In support of its separate motion for summary judgment on the issue of third-party beneficiary status, Commercial Union argues that the OGDs are neither "insureds" nor "beneficiaries" of any insurance policy issued by Commercial Union to CCC, and the Contractual Liability Coverage Endorsement specifically provides that the definition of "insured" is the applicable definition and refers to CCC and only CCC. Comercial Union says that it is clear that the OGDs are not insureds and are not entitled to assert claims directly against Commercial Union since the policy is one providing for indemnification of CCC and then only after the insured has become legally obligated to pay damages under the terms and provisions of the policy. (Suggs. of Commercial Union at 6-7).

Foremost argues that it issued its policies to CCC and CCCI as named insureds, and the only "intended beneficiaries of the insurance policies were the insureds, to-wit: CCC, CCCI and in certain instances Norman Hjersted." (Suggs. of Foremost at 68). Foremost says that it has obligations to its insured with respect to contractual liability insurance, however, the "insured" in the five policies "do not include third-party plaintiffs AT & T-TI, Armco, Inc., FMC and IBM, or cross-claimants Sperry *211 Corporation or Murray Ohio Manufacturing Co." (Suggs. of Foremost at 69). Foremost's brief does not explicitly argue the questions of intent to be gleaned from facts and circumstances surrounding the formation of the contract.

In support of its separate motion for summary judgment, ACIC argues that there is no coverage for any of the Third-Party Generator Plaintiffs for the claims made in this lawsuit by the United States Government, or in any other lawsuit that might be brought against CCC, CCCI and Norman Hjersted for the reason that: (a) no claim for contractual indemnity has been made for coverage in the Third Amended Third-Party Complaint of Armco, FMC, IBM and AT & T-TI; (b) the ACIC policy unambiguously exludes contractual liability coverage; (c) there is no evidence of an intent to procure contractual liability coverage under either the Centaur or ACIC policies; (d) certificates of insurance issued by Marsh-McLennan on CCC's behalf to Armco, FMC or any other Third-Party Generator Plaintiff do not alter, reform or amend coverage for the ACIC and Centaur policies; and (e) the Third-Party Generator Plaintiffs cannot be third-party beneficiaries of the policy under Missouri law until a judgment is obtained against the insureds, CCC, CCCI and Norman Hjersted. (Suggs. of ACIC at 128-129). It is also argued that the underlying Centaur policy unambiguously excludes contractual liability and therefore, the ACIC policy similarly fails to provide any coverage for liability under contracts.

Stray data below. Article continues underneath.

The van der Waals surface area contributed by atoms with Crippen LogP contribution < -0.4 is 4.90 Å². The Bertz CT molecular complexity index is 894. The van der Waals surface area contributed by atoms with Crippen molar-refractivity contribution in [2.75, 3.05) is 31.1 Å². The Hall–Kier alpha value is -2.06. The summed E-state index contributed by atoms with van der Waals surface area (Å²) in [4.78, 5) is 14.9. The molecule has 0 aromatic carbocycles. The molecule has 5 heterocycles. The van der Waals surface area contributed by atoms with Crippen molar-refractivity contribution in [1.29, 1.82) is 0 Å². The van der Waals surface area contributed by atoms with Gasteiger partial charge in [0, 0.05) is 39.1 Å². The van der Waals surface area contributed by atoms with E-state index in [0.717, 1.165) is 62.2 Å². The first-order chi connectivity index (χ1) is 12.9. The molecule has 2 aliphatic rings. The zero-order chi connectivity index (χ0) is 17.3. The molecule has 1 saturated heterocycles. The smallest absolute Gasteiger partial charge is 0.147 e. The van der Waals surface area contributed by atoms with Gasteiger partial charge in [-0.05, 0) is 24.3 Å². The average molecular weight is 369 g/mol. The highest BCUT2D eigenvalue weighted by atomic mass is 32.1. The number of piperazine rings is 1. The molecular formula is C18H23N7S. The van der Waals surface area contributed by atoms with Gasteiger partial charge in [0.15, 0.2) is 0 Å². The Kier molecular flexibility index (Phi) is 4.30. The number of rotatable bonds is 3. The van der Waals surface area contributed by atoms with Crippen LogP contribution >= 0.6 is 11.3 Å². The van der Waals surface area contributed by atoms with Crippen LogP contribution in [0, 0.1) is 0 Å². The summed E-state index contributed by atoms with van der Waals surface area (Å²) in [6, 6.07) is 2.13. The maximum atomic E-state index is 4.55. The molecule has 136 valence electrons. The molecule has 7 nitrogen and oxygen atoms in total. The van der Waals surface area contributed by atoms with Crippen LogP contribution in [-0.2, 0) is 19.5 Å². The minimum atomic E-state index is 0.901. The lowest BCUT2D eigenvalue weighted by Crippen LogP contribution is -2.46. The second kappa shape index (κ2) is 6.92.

With respect to the issue of intent to procure a contractual liability coverage under either the Centaur or ACIC policy, ACIC argues that there is no indication from any of the policies or applications that CCC intended to procure a contractual liability coverage; and, on the contrary, all of the evidence indicates that CCC was fully aware that the ACIC policy specifically excluded contractual liability coverage. (Suggs. of ACIC at 133-137).

Arguments similar to those of ACIC are advanced by Centaur. Centaur contends that the Original Generator Defendants are not insureds or third-party beneficiaries under Centaur's policies. In support of this statement, Centaur states that "none of the Centaur policies provided contractual coverage for any of the original or third-party generators. In fact, they expressly exclude it. The first Centaur policy, PL 01191, expressly excludes contractual liability of CCC and its customers while the other two Centaur policies, PL 04726 and GL 10 02 500, expressly exclude liability for all but contracts designated in the written policy." (Suggs. of Centaur at 19-20). Centaur contends that no contracts are designated in either of the latter two policies, and this fact was acknowledged by CCC's Rule 30(b) (6) insurance witness, Lloyd Kaiser. Further, the applications for insurance submitted to Centaur state that there were no such contracts.